Having a child with challenges can significantly and almost instantly change family dynamics. Many have asked me about Noah's entire family, how have they handled the crisis? Have they risen to the occasion to act as the "village"? Are they there day and night if need be? Are they all there for us?
The answer is sadly, no.
To the defense of many of them they are simply too far away to help, but their hearts are always with us. While other bonds have broken down and simply are no longer present.
"Irving Dickman and Dr. Sol Gordon (1985, p. 109) share in their book One Miracle at a Time, that “it is not the child's disability that handicaps and disintegrates families; it is the way they react to it and to each other.” I've learned you can't force anyone to understand - even family. I'm sure there are various reasons for family breakdowns after a disability occurs within the family unit. Reasons that could vary from embarrassment, overwhelming emotions of sadness or grief, the loss of dreams for a grandson or granddaughter, the stress of having to care for this child differently. This phenomenon happens to many families. In fact most families I've spoken with have at least one or more family member that has distanced themselves purposefully from the situation. Whether they completely withdraw, or intentionally cause a rift that spreads like wildfire amongst the entire family.
Sometimes there are "cracks" in a relationship that already exist and coupled with the presentation of the stress a disabled family member presents just causes that crack to turn into a complete break.
It's also very hard for some family and even some friends to understand a situation or a disability when it is completely foreign to them. Many would have loved to dismiss Noah's neurological arching as simple baby acid reflux - something temporary - as the idea of something really being neurologically wrong with Noah was beyond comprehension for them. Families also get highly sensitive when it comes to parental advice. Even with normal developing children. Those that have parented before you give you unsolicited advice thinking that your challenged child is like all other babies in the family before them. Let them cry it out - not so great for the neurological baby that gets so distraught that aspiration becomes a minute to minute risk. Swaddle them and they'll quit crying - not the case for a baby that finds every position uncomfortable. Taking the time to learn how to care for a child with special needs is also difficult for some family members. Some families view it as a case of "bad parenting" rather than an "disability."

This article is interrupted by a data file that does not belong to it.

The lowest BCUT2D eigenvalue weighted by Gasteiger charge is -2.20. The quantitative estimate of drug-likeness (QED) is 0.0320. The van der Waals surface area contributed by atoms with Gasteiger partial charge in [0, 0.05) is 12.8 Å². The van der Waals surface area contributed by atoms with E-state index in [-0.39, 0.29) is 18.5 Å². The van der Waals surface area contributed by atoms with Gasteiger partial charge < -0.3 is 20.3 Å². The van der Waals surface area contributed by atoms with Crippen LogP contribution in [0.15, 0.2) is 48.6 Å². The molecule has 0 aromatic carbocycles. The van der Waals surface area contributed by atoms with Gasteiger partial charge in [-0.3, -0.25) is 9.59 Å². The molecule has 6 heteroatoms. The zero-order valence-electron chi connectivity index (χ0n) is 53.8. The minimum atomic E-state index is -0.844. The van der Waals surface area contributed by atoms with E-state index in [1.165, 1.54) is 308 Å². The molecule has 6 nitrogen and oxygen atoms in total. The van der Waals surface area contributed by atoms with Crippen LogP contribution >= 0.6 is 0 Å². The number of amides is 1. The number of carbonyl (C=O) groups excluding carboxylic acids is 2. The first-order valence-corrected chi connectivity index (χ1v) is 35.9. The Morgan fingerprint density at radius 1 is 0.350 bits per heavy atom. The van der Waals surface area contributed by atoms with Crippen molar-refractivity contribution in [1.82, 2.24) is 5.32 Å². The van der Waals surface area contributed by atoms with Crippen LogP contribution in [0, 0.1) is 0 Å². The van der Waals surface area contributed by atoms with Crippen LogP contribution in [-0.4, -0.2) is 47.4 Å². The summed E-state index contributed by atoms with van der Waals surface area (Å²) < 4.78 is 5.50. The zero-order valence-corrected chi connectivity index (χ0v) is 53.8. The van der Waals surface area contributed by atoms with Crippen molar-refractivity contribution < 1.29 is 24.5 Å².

"However, if your family unit separates, you can each still go on to build full and productive lives” (Albrecht, 1995, p. 24) Raising a child who has a physical disability . This is the key to becoming a special family; providing the children with a stable family system." And this is where the tremendous strong bond that Chris and I have comes in. We cannot spend a large amount of time grieving over the loss of relationships that have broken down. We simply have no choice but to embrace the struggle and move forward. Our positive energy has to be devoted to Noah. The relationship that we have between us is important to demonstrate to Noah that he is indeed loved beyond all other factors is one of the many important keys to his continued recovery. He would never thrive in a distraught and unhappy home.
Having family or even friends close that door of support doesn't have to be a catastrophe. Is it sad? Most certainly so. But Chris and I have learned, as with many other families, that support comes in all different shapes and forms. Noah is loved by so many, proof in his caringbridge guestbook messages. And although Chris and I face the occasional off-the-wall negative comment, the majority of support is overwhelming and that is what counts. And most days we feel like there are those who have adopted us as their own. For those that feel forsaken, know that you're never alone. Even if there is just one person out there that cares, that's all you need. Most importantly cling to what matters, discard the rest.
When thinking about family discussions this quote gave me a bit of a chuckle:
"If you cannot get rid of the family skeleton, you may as well make it dance."
Gerorge Bernard Shaw